Through the gateway we passed into the avenue, where the wheels were again hushed amid the leaves, and the old trees shot their branches in a sombre tunnel over our heads. Baskerville shuddered as he looked up the long, dark drive to where the house glimmered like a ghost at the farther end.

"Was it here?" he asked in a low voice.

"No, no, the Yew Alley is on the other side."

The young heir glanced round with a gloomy face.

"It's no wonder my uncle felt as if trouble were coming on him in such a place as this," said he. "It's enough to scare any man. I'll have a row of electric lamps up here inside of six months, and you won't know it again, with a thousand candle-power Swan and Edison right here in front of the hall door."

The avenue opened into a broad expanse of turf, and the house lay before us. In the fading light I could see that the centre was a heavy block of building from which a porch projected. The whole front was draped in ivy, with a patch clipped bare here and there where a window or a coat-of-arms broke through the dark veil. >From this central block rose the twin towers, ancient, crenelated, and pierced with many loopholes. To right and left of the turrets were more modern wings of black granite. A dull light shone through heavy mullioned windows, and from the high chimneys which rose from the steep, high-angled roof there sprang a single black column of smoke.

"Welcome, Sir Henry! Welcome to Baskerville Hall!"

A tall man had stepped from the shadow of the porch to open the door of the wagonette. The figure of a woman was silhouetted against the yellow light of the hall. She came out and helped the man to hand down our bags.

"You don't mind my driving straight home, Sir Henry?" said Dr. Mortimer. "My wife is expecting me."

"Surely you will stay and have some dinner?"

"No, I must go. I shall probably find some work awaiting me. I would stay to show you over the house, but Barrymore will be a better guide than I. Good-bye, and never hesitate night or day to send for me if I can be of service."

The wheels died away down the drive while Sir Henry and I turned into the hall, and the door clanged heavily behind us. It was a fine apartment in which we found ourselves, large, lofty, and heavily raftered with huge balks of age-blackened oak. In the great old-fashioned fireplace behind the high iron dogs a log-fire crackled and snapped. Sir Henry and I held out our hands to it, for we were numb from our long drive. Then we gazed round us at the high, thin window of old stained glass, the oak panelling, the stags' heads, the coats-of-arms upon the walls, all dim and sombre in the subdued light of the central lamp.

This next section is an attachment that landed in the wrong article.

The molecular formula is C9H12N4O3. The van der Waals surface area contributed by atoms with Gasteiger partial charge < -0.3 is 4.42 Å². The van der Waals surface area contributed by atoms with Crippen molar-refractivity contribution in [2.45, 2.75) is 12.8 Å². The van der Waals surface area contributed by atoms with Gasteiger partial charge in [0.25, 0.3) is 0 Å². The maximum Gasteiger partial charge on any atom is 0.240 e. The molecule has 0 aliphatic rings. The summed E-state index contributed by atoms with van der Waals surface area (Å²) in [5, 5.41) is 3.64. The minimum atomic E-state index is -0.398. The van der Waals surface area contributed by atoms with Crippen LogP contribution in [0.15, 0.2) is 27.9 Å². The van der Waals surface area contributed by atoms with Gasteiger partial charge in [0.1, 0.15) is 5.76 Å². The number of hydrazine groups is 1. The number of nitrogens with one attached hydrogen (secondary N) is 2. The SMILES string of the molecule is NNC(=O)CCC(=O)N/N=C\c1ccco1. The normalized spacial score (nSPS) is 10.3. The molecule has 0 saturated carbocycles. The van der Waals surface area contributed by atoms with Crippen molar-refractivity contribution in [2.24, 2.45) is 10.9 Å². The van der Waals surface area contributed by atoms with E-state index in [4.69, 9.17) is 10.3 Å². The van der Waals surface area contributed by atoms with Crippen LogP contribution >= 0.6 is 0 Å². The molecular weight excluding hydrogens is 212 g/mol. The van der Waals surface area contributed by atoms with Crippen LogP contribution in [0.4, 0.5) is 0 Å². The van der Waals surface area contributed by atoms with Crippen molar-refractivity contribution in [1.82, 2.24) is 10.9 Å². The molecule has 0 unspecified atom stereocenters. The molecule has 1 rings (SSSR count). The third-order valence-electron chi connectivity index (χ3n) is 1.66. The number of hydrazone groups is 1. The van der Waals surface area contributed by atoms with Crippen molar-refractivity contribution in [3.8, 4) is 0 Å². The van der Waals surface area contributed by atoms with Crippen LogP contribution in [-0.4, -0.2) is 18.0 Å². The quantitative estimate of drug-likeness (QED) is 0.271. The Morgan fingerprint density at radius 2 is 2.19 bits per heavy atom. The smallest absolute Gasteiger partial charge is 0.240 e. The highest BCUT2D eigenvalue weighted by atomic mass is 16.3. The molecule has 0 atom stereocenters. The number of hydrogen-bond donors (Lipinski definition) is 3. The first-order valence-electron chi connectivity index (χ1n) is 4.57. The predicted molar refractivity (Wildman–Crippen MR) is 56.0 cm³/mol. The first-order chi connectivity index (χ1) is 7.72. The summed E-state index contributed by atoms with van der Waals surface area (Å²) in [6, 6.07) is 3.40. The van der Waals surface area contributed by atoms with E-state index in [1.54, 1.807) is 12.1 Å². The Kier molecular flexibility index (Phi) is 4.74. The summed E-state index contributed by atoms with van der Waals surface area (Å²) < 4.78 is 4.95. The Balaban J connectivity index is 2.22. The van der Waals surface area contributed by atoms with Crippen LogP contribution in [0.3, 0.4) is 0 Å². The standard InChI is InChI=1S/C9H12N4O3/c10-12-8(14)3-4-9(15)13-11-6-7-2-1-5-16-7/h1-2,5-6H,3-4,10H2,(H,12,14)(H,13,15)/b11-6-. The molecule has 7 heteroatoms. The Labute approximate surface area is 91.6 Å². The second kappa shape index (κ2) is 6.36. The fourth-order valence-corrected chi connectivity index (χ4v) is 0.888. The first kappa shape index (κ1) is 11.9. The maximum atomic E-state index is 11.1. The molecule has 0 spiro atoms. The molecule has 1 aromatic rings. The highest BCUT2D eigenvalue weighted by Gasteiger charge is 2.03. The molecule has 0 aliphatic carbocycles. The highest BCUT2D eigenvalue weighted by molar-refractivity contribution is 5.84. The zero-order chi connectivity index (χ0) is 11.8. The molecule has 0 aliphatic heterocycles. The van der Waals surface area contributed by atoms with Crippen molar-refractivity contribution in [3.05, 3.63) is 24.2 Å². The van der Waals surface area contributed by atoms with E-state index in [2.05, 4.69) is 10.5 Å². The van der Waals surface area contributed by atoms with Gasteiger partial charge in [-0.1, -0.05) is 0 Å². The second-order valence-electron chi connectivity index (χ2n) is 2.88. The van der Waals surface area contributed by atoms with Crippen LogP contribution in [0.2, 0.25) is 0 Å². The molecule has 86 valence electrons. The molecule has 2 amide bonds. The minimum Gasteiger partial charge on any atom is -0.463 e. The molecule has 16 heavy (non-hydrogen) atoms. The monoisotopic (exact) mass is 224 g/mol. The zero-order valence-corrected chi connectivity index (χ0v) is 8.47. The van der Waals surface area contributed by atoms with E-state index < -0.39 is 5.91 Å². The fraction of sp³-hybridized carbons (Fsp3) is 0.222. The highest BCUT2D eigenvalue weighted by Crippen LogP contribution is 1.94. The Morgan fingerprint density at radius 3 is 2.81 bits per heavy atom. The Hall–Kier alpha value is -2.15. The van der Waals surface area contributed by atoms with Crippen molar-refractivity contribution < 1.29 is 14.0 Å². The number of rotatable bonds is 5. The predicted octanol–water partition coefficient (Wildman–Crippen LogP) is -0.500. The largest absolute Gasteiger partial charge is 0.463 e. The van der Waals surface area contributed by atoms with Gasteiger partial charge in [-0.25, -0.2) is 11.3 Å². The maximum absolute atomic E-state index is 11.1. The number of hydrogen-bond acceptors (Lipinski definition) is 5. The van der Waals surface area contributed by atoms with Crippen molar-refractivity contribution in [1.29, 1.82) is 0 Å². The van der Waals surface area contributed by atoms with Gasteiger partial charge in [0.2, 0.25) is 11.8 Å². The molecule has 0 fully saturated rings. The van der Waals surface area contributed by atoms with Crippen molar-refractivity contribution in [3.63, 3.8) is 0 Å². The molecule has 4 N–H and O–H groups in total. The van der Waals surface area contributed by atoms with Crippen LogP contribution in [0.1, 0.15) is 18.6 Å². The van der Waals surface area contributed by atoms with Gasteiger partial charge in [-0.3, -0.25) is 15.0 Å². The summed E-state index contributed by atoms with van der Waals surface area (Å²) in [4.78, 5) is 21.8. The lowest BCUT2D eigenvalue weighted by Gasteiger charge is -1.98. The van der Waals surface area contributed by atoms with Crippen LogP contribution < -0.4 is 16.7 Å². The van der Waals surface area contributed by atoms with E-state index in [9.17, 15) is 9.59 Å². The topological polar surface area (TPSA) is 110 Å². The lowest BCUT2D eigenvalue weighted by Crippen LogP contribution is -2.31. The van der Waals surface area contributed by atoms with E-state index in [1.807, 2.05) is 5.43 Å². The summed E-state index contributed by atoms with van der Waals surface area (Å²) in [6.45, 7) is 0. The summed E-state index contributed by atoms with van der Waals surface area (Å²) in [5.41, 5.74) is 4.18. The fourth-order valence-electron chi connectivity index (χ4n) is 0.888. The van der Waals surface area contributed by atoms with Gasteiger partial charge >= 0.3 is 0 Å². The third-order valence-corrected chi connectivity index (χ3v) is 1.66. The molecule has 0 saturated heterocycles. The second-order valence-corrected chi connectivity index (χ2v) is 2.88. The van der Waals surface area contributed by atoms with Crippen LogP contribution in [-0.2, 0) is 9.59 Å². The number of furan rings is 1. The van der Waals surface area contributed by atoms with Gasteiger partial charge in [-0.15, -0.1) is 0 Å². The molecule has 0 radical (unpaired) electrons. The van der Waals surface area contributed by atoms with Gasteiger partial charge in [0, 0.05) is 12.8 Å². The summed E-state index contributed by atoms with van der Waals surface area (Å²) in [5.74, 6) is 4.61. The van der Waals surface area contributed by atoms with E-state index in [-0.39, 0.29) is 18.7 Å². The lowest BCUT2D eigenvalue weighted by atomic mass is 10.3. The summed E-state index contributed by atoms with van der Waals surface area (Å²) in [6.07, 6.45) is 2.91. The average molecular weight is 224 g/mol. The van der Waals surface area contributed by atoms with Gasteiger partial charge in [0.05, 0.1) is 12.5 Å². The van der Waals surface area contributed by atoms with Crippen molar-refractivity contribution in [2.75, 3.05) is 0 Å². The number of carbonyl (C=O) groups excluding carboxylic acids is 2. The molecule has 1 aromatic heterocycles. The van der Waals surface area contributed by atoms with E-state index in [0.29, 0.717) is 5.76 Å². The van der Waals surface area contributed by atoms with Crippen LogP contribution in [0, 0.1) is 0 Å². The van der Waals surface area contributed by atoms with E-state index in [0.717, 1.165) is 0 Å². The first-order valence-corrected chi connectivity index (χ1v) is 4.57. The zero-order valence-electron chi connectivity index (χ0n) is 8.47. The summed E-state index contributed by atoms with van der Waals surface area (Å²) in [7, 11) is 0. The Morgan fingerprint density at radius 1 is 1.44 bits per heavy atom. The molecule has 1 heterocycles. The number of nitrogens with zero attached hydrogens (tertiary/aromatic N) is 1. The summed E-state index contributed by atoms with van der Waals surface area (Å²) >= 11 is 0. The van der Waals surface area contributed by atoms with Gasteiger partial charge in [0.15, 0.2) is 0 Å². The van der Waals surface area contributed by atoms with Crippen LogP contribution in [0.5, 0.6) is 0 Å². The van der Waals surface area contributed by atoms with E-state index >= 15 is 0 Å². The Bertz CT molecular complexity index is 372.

"It's just as I imagined it," said Sir Henry. "Is it not the very picture of an old family home? To think that this should be the same hall in which for five hundred years my people have lived. It strikes me solemn to think of it."

I saw his dark face lit up with a boyish enthusiasm as he gazed about him. The light beat upon him where he stood, but long shadows trailed down the walls and hung like a black canopy above him. Barrymore had returned from taking our luggage to our rooms. He stood in front of us now with the subdued manner of a well-trained servant. He was a remarkable-looking man, tall, handsome, with a square black beard and pale, distinguished features.

"Would you wish dinner to be served at once, sir?"

"Is it ready?"

"In a very few minutes, sir. You will find hot water in your rooms. My wife and I will be happy, Sir Henry, to stay with you until you have made your fresh arrangements, but you will understand that under the new conditions this house will require a considerable staff."

"What new conditions?"

"I only meant, sir, that Sir Charles led a very retired life, and we were able to look after his wants. You would, naturally, wish to have more company, and so you will need changes in your household."

"Do you mean that your wife and you wish to leave?"

"Only when it is quite convenient to you, sir."

"But your family have been with us for several generations, have they not? I should be sorry to begin my life here by breaking an old family connection."

I seemed to discern some signs of emotion upon the butler's white face.

The Hound of the Baskervilles Page 27

Sir Arthur Conan Doyle
Scottish Authors

Sherlock Holmes

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